The Orchard House is the largest-surviving glasshouse and dates from the 1870s (restored 1992-94). It had a boiler in the basement and an elaborate heating system to beat the cooler Northumberland climate and produce fruit for the house.

The Orchard House at Cragside. Photo: Sandra Simpson
The ‘mousehole’ on the left was a duct for hot air. The grape vine pots sit on turntables to allow the plants to be turned to ensure even ripening, a system thought to be unique to Cragside. Photo: Sandra Simpson

The east wing features grapes and figs, the west wing peaches and nectarines, and the centre has pears, mulberries, apricots, plums, gages and citrus of all sorts. “It is intended that the Orchard House should reflect the glories of the Victoria fruit growers’ high art of cultivation.” The trees are all pre-1900 cultivars.

Pears in The Orchard House. Photo: Sandra Simpson

Heloniopsis orientalis

The flowers of this plant caught my eye in Japan recently – thanks to Bill Dijk who almost instantly named it for me! I have now learned this evergreen perennial likes a reliably moist soil in part shade, which would explain why I saw it growing beside water in the garden of Ginkakuji (Silver Pavilion) in Kyoto.

Spring-flowering Heloniopsis orientalis is native to Japan and Korea. Photo: Sandra Simpson

There seems to be a few colours, ranging from white to purple, and some named hybrids available. However, the plant appears not to be for sale in New Zealand!

Photo: Sandra Simpson

For those in New Zealand, English garden broadcaster Monty Don is currently exploring Japanese gardens, screening on Choice TV on Fridays at 9.30pm or watch it on demand.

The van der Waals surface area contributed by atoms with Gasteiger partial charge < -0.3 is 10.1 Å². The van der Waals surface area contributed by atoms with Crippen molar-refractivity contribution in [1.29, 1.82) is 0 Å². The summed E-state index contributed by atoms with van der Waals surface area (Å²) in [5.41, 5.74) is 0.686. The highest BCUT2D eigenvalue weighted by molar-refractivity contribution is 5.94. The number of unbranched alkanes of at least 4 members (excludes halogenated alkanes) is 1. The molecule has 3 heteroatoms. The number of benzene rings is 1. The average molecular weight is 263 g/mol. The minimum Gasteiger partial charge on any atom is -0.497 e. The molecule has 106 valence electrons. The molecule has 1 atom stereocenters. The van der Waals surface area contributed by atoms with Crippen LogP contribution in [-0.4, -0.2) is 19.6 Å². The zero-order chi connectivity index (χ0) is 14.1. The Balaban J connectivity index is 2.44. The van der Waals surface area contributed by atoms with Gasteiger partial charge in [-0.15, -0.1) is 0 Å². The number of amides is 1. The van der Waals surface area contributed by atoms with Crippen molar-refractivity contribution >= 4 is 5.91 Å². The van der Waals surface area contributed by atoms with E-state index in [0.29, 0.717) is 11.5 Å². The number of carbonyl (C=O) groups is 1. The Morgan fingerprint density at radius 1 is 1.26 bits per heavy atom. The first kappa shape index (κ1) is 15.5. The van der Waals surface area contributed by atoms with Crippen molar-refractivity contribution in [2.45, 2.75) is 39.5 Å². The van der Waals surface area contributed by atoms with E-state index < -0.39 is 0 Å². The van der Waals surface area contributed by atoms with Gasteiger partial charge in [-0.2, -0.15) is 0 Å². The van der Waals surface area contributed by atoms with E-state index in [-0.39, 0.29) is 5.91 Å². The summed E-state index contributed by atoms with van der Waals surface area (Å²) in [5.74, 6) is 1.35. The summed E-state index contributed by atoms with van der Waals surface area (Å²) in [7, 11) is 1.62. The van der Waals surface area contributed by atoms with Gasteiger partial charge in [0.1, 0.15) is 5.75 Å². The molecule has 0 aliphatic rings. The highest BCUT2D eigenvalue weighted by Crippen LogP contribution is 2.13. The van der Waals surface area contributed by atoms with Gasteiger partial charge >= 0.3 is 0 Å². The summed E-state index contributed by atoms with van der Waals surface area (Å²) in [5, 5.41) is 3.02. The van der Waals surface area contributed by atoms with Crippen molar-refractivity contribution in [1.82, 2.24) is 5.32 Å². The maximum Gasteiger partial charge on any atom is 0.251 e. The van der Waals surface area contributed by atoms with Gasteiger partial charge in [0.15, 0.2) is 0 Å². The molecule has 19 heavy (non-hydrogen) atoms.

Gardening with a disability

Had an email recently from Gus Stewart who included a link to his website, GardenAble which he’s set up (with his cousin’s help) to support those with disabilities who would like to garden.

On the About page, Gus says he’s been in a wheelchair most of his life and initially had difficulty finding a hobby that kept him engaged. Gardening started out as a healthy outlet, a way to enjoy the outdoors, but quickly became his favourite activity.

There’s a page of practical Tips and a page of Resources, with two valuable links that offer advice applicable throughout the developed world.The Thrive website offers information about gardening with a wide range of handicaps, including after a stroke, and also includes information on gardening for emotional and mental wellbeing.

“Our research shows that gardening can help people through a specific period of difficulty in their lives. Gardening can help you get back on top of things and restore balance when it feels like your life is veering out of control. Gardening can help you feel happier, more confident and healthier.”

At the Flowerpotman website, there’s information on developing a garden for, or adapting a garden for, people with Alzheimer’s or other forms of dementia, while at the Arthritis Research UK website there’s a good page of ideas on how to get around mobility problems covering everything from weeding and mowing to choosing plants and paths. The RNIB website has a some gardening tips for those suffering sight loss.

Over the years I’ve met gardeners who have been wheelchair-bound, have lost a limb or whose sight has been markedly deteriorating. They were all doing what they could with two, in particular, finding ways around their disability so it affected them hardly at all. Inspirational.

Tokyo’s urban forest

In the heart of urban Tokyo is a 70ha forest, a place of peace among all the concrete and bustle. The forest was created using some 100,000 trees of about 365 different species donated from across Japan.